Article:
This happens because, during pregnancy, progesterone continues to be produced. This maintains the thicker lining of the uterus and stops the development of any more eggs in the ovaries.

Birth and Breastfeeding

When the baby has been growing for about 9 months, the pituitary gland produces a hormone called oxytocin which starts contractions of the uterus.

At birth the level of progesterone falls and the pituitary produces another hormone, prolactin which causes the production of milk. Oxytocin and prolactin are involved in the ejection of milk from the breasts and the continued production of milk throughout breastfeeding.

In-Vitro Fertilisation (IVF)

Sometimes a woman is unable to become pregnant. If this is due to eggs not maturing in the ovaries each month, it can be treated with FSH. As the name suggests, this hormone stimulates the follicles in the ovaries to produce mature eggs.

It might be necessary to remove the mature eggs from the woman´s body and mix them with sperm in a laboratory. This is known as In-Vitro Fertilisation (IVF). Some of the fertilised eggs that result from IVF are then placed in the woman´s uterus where they can develop as normal.

An ultrasound image of a developing baby

Several thousand sperm are added to each egg

Contraception

To stop pregnancy from happening, the contraceptive pill can be taken. This contains female sex hormones, often a combination of oestrogen and progesterone, which prevent ovulation by mimicking pregnancy.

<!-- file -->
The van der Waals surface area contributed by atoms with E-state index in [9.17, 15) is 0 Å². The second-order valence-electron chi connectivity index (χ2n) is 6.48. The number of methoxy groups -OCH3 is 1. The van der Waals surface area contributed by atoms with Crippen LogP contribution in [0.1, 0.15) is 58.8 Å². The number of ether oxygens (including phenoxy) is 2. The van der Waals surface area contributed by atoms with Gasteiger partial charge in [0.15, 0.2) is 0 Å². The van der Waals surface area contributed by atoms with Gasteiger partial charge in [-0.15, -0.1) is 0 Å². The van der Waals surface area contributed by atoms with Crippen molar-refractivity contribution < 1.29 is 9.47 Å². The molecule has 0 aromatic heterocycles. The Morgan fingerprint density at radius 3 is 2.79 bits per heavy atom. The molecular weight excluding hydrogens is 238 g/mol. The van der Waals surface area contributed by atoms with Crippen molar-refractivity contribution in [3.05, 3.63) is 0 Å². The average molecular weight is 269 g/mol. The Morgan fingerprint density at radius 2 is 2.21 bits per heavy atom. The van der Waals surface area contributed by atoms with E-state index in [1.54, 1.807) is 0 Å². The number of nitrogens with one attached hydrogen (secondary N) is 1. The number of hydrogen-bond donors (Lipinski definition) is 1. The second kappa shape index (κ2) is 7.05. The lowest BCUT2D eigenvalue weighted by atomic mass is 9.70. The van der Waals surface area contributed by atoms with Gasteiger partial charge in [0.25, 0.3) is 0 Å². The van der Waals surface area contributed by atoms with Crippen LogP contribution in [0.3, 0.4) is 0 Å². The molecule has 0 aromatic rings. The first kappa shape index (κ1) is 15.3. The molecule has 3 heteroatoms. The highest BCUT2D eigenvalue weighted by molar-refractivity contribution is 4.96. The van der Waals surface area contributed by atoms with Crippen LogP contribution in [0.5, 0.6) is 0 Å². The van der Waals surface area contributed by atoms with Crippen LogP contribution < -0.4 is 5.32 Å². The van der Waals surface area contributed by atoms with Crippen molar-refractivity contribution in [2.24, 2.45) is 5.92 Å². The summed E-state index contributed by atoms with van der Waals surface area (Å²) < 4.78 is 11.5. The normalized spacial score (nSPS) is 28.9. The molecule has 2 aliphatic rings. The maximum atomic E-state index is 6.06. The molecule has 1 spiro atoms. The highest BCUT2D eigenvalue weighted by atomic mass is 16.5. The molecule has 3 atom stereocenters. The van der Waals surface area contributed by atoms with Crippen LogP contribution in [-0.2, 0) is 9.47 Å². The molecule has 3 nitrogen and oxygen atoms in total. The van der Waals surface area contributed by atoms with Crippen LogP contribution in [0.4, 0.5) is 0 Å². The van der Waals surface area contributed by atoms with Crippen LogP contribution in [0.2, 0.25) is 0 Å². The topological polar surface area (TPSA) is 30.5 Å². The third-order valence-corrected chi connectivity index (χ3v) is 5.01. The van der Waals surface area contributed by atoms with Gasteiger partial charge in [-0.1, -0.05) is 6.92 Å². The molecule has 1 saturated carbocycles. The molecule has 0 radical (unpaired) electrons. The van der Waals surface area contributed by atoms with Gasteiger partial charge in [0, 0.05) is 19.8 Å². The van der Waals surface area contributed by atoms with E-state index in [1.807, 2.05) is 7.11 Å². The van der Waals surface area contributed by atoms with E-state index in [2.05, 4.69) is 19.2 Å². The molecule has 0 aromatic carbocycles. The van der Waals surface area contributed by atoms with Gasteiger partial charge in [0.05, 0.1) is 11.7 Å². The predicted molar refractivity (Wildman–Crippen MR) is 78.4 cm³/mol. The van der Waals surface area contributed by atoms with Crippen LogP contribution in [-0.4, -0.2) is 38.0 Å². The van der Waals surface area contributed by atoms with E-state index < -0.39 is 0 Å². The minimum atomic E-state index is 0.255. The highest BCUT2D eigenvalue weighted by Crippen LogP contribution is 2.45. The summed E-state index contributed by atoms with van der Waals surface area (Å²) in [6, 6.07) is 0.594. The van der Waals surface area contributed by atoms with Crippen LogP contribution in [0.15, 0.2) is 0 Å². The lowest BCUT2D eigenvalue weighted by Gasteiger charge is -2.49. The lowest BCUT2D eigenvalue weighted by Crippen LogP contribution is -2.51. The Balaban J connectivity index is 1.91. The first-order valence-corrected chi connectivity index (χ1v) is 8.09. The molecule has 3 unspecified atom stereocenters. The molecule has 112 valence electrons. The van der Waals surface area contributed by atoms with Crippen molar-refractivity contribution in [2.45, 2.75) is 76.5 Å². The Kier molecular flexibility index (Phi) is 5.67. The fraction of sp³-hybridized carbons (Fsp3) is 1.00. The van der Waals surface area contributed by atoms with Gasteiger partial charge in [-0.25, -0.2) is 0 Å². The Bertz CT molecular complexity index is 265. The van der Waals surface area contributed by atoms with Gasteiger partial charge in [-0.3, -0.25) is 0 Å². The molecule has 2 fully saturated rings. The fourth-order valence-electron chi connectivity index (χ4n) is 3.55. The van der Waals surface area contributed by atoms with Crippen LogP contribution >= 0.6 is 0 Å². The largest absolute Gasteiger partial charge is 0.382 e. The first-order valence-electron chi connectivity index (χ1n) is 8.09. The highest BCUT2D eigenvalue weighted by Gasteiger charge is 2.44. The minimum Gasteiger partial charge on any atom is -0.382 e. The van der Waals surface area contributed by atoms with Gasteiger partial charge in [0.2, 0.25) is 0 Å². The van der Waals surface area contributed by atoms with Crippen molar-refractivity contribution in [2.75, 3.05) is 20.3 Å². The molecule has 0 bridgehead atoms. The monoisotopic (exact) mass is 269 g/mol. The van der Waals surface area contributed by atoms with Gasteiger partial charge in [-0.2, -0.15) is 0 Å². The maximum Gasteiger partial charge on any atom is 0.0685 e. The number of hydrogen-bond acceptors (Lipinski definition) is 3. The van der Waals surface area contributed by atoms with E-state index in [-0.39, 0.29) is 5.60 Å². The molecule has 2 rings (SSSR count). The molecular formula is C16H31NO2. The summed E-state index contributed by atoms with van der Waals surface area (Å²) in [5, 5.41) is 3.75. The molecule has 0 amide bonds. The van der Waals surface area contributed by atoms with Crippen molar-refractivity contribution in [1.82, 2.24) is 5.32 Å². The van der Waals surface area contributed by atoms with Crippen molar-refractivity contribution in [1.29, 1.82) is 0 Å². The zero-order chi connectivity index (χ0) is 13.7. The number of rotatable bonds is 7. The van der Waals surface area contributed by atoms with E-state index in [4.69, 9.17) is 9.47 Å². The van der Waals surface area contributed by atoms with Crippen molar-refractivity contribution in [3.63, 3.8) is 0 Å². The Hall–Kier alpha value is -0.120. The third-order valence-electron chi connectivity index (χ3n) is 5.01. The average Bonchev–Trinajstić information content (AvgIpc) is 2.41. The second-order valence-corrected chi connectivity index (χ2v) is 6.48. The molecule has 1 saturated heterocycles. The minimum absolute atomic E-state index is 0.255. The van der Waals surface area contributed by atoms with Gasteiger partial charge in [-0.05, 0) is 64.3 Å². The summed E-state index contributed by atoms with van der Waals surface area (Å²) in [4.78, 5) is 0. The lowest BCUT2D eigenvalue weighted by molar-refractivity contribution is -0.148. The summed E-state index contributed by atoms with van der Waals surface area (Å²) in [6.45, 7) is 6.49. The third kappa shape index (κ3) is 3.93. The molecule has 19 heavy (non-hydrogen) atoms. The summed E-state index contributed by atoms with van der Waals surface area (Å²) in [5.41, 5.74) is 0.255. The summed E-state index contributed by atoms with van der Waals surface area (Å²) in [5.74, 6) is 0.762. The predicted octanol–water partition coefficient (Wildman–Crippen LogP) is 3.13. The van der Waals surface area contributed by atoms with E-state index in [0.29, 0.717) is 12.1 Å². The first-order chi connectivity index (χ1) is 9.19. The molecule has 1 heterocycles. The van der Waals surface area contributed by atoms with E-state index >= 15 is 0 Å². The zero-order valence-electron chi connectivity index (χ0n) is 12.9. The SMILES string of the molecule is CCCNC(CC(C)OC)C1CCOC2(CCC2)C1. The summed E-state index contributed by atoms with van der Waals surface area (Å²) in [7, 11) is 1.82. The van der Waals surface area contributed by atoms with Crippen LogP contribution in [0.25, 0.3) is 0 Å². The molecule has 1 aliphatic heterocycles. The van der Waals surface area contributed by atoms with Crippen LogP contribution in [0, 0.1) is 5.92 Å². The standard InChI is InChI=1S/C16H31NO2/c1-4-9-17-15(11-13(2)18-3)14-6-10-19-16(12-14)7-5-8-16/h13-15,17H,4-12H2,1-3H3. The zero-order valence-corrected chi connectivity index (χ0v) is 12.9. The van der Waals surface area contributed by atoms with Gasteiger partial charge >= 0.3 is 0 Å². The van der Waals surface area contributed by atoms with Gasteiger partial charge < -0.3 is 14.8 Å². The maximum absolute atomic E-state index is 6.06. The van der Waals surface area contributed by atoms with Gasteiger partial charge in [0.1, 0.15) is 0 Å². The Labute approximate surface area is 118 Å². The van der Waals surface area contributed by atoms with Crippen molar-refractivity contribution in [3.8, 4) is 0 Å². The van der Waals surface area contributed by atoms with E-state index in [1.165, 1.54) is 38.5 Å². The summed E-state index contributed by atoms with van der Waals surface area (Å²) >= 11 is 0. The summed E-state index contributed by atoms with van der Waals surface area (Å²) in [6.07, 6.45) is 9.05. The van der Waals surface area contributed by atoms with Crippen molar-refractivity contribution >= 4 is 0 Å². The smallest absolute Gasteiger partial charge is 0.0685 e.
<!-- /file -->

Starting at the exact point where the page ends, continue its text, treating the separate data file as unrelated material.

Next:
The Menopause and HRT

When the ovaries stop producing eggs (usually in a woman´s 50s) there is a drop in the production of the female sex hormones. This causes changes in a woman's body (known as the Menopause), some of which, such as hot flushes, night sweats and mood swings, may be uncomfortable. HRT, Hormone Replacement Therapy, is prescribed to relieve these symptoms.

Usually HRT is a mixture of oestrogen and progesterone, the oestrogen to relieve the symptoms and the progesterone to protect against cancer of the uterus. If the woman has had her uterus removed, then an oestrogen only pill can be used. Previously equine oestrogen and a synthetic progesterone were used. Now, because we have the advantage of genetic engineering, the use of human sex hormones is possible.

Recent research has shown that there are increased risks of developing bloods clots and cardiovascular problems associated with certain types of HRT. It is thought that some of the potential problems could be minimised by applying HRT to the skin rather than being taken as tablets. Also alternative therapies are being considered, for example:


9 ways in which your body will change after hysterectomy

The uterus has some pretty impressive functions like expanding many times its original size to accommodate a baby during pregnancy and providing support to the bladder and the pelvic bones. However, problems such as fibroids, endometriosis and uterine cancer force many women to undergo hysterectomy, where a part of the uterus or the entire organ is removed. When such an important organ is removed, there are bound to be some changes in the woman s body. Dr Maya Lulla, Consultant Obstetrician and Gynaecologist at Nanavati Super Speciality Hospital uncovers some of the ways in which your life might change after a hysterectomy. Also Read - Sweet Tip To Reduce Blood Sugar Levels Post Menopause: Start Your Day With Chocolates